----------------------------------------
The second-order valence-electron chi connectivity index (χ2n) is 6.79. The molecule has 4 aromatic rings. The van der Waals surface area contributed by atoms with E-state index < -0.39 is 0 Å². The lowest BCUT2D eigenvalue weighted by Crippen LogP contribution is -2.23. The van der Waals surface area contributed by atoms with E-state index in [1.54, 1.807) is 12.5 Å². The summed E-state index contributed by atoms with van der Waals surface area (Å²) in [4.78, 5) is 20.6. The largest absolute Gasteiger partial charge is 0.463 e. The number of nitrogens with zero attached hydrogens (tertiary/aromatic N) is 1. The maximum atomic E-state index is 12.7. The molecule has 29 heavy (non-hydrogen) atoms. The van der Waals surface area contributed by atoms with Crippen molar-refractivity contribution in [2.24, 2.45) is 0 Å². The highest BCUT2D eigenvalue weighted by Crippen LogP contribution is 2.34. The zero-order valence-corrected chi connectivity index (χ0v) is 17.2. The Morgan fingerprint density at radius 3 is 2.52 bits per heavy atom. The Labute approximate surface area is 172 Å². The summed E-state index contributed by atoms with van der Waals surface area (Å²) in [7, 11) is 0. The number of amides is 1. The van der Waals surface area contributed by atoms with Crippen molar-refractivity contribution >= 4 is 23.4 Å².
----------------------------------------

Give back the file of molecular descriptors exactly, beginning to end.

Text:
The second-order valence-electron chi connectivity index (χ2n) is 6.79. The molecule has 4 aromatic rings. The van der Waals surface area contributed by atoms with E-state index < -0.39 is 0 Å². The lowest BCUT2D eigenvalue weighted by Crippen LogP contribution is -2.23. The van der Waals surface area contributed by atoms with E-state index in [1.54, 1.807) is 12.5 Å². The summed E-state index contributed by atoms with van der Waals surface area (Å²) in [4.78, 5) is 20.6. The largest absolute Gasteiger partial charge is 0.463 e. The number of nitrogens with zero attached hydrogens (tertiary/aromatic N) is 1. The maximum atomic E-state index is 12.7. The molecule has 29 heavy (non-hydrogen) atoms. The van der Waals surface area contributed by atoms with Crippen molar-refractivity contribution in [2.24, 2.45) is 0 Å². The highest BCUT2D eigenvalue weighted by Crippen LogP contribution is 2.34. The zero-order valence-corrected chi connectivity index (χ0v) is 17.2. The Morgan fingerprint density at radius 3 is 2.52 bits per heavy atom. The Labute approximate surface area is 172 Å². The summed E-state index contributed by atoms with van der Waals surface area (Å²) in [7, 11) is 0. The number of amides is 1. The van der Waals surface area contributed by atoms with Crippen molar-refractivity contribution >= 4 is 23.4 Å².